What a 3rd grade teacher can teach us about getting free media coverage

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In many ways, Stephen Flemming is your quintessential elementary school teacher. He knew since he was a child that he wanted to educate children. But teaching the youth of Philadelphia isn’t the only thing this teacher excels in.

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You see, Flemming is not just an educator, he’s also a media magnet. Being a teacher inside the Philadelphia School District, he has first-hand knowledge about the district’s drama that us Philly folks see in the news every other day. What’s more, this third grade teacher has strong opinions about the condition of the district and what it means for Philly’s children. So, he takes to Twitter, his blog, and public forums to sound off.

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The result is that news media flock to him. Below is a Q&A with Mr. Flemming on how to get free media attention.

Q: How did u start getting noticed by reporters?

A: Around 2010 I began submitting my opinions to the Philadelphia Daily News’s daily views and opinions section. I wanted to express how I felt in response to a political figure speaking negatively about public school teachers. The person’s comments bothered me so badly, it came through loud and clear in my submission and the paper published it.
Tip #1: Have something worthwhile to say!

Q: Why do you think they continue to come to you?

A: I think the news media continues to come to me for a couple reasons. As a teacher for the Philadelphia School District, I’m on the “inside.” But on top of that, I’m not afraid to talk and give my name. This is a big deal with reporters. People are reluctant to give their names for fear of losing their jobs or the potential scrutiny that may come as a result. But journalists won’t pursue stories with sources who don’t want to talk.
Tip #2: Closed mouths don’t get press!

Q: What role does social play in your ability to get media coverage?

A: I use Twitter and my blog to unleash my thoughts on what’s happening inside the Philadelphia public school system. A key piece of advice is to use trending hashtags that are associated with your topic. In my case, it’s #phled. Hashtags have faithful followers (many of whom are reporters) who will read, react, and retweet. As far as my personal account goes, there are quite a few reporters who follow me on Twitter and most of my interview requests come through DMs. I don’t know of any journalists who subscribe to my blog, but some will tweet my posts so I do know they’re reading and following.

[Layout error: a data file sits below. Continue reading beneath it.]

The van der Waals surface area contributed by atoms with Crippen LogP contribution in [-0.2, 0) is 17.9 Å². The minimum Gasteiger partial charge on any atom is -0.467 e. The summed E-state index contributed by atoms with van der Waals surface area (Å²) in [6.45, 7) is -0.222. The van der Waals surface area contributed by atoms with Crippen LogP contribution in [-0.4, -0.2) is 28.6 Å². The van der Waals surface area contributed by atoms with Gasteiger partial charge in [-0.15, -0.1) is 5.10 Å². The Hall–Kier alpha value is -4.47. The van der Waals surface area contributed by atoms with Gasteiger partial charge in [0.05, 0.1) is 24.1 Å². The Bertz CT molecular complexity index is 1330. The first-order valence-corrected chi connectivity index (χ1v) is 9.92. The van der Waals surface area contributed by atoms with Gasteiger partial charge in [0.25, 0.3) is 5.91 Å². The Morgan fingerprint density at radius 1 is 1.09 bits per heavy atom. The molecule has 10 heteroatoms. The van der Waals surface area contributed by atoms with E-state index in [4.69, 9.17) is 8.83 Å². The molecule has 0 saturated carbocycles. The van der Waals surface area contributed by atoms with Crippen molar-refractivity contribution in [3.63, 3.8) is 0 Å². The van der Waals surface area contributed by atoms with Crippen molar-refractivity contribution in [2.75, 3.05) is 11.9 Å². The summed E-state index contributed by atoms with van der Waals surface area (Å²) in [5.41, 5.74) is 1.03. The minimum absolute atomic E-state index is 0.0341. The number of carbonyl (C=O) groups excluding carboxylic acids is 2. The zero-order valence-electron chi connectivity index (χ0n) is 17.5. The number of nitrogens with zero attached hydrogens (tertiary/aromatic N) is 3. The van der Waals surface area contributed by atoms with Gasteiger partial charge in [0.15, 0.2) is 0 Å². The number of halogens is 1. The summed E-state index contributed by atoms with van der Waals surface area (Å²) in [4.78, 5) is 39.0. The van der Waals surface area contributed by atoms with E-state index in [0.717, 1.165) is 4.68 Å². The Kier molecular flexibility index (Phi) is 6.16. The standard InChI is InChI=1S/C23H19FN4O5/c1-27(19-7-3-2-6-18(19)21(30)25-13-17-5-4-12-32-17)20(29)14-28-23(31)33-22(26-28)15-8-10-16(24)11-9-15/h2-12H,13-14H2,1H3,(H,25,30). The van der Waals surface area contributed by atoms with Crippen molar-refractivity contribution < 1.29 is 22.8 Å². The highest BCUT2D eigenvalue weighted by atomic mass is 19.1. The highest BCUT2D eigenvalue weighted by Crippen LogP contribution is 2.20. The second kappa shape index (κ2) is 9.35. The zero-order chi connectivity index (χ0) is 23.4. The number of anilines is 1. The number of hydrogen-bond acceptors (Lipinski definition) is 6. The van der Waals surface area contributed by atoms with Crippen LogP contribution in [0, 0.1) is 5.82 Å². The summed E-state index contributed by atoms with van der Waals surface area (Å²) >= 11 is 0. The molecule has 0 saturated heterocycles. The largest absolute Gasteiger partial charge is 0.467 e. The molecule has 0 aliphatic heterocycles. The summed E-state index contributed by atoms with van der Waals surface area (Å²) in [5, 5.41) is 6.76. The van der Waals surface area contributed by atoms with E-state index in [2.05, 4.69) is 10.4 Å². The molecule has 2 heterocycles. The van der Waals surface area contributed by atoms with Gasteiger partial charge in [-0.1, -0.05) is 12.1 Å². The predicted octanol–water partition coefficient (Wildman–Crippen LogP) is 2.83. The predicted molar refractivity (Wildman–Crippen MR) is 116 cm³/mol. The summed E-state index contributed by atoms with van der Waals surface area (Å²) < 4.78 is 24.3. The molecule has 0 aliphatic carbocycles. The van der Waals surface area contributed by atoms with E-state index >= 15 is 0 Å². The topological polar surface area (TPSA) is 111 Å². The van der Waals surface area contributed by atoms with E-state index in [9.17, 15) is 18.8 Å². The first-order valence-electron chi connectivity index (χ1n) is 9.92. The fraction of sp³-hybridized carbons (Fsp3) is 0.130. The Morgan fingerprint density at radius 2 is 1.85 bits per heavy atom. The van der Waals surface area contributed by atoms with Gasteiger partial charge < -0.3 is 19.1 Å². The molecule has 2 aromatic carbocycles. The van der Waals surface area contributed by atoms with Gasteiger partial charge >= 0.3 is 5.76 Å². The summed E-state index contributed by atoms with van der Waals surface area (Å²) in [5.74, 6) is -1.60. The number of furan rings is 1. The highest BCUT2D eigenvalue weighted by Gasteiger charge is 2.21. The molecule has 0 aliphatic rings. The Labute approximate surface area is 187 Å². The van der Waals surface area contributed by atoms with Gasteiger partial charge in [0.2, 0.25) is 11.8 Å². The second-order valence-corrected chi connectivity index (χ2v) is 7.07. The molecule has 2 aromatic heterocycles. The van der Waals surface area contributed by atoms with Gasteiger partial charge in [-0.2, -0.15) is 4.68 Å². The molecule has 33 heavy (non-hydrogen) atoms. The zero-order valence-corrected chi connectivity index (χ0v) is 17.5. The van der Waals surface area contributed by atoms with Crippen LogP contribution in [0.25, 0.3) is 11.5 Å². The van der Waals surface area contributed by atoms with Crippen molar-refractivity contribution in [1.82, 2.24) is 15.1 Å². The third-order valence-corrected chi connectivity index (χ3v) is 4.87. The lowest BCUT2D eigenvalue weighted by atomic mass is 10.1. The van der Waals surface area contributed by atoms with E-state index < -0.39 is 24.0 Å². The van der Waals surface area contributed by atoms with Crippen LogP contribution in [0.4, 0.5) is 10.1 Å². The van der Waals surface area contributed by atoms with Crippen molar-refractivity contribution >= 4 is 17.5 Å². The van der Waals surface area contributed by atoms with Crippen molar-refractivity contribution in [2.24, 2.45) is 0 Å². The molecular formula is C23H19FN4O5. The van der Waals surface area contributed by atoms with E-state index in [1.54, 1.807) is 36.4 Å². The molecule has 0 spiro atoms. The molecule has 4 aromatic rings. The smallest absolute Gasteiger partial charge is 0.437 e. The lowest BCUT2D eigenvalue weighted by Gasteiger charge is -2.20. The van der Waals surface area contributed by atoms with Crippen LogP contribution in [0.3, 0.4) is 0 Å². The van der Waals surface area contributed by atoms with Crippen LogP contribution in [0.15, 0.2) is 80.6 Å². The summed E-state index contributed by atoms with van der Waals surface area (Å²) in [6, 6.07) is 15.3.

Tip #3: Use social media to show your thought leadership

Q: What’s your “hook”?

A: When I post something on social media, I don’t think about it. I just speak the truth. Reporters are looking for “real” and I think the public wants it just like that as well. I speak from experience and I never talk on behalf of other teachers; just myself. Also, I have no shame in calling Philadelphia’s public school district out on Twitter. Keep it real, tack on a hashtag at the end, and you’re sure to get someone’s attention.
Tip #4: Keep it real

Mr. Flemming’s four tips work. See for yourself. Here are just some of his media mentions from 2015.

Billy Penn – Sixteen Young Teachers and Leaders Shaping Education in Philly
Technical.ly Philly – How Schools Across the Philadelphia School District are Building a Tech Culture
Philly.com – Teachers Express Anger at SRC Decision to Impose Contract Terms
Philadelphia Metro – Street Talk: The Reality of Budget Cuts in City Schools
NBC 10 – Judge Grants Injunction for Philly Teachers

A version of this blog post originally appeared on The PR Maverick blog. To view it, click here.

Andrea Carter is a Public Relations Specialist at AWeber and a freelance PR consultant. Visit her website, The PR Maverick, and follow her on Twitter @SheLuvsPR.

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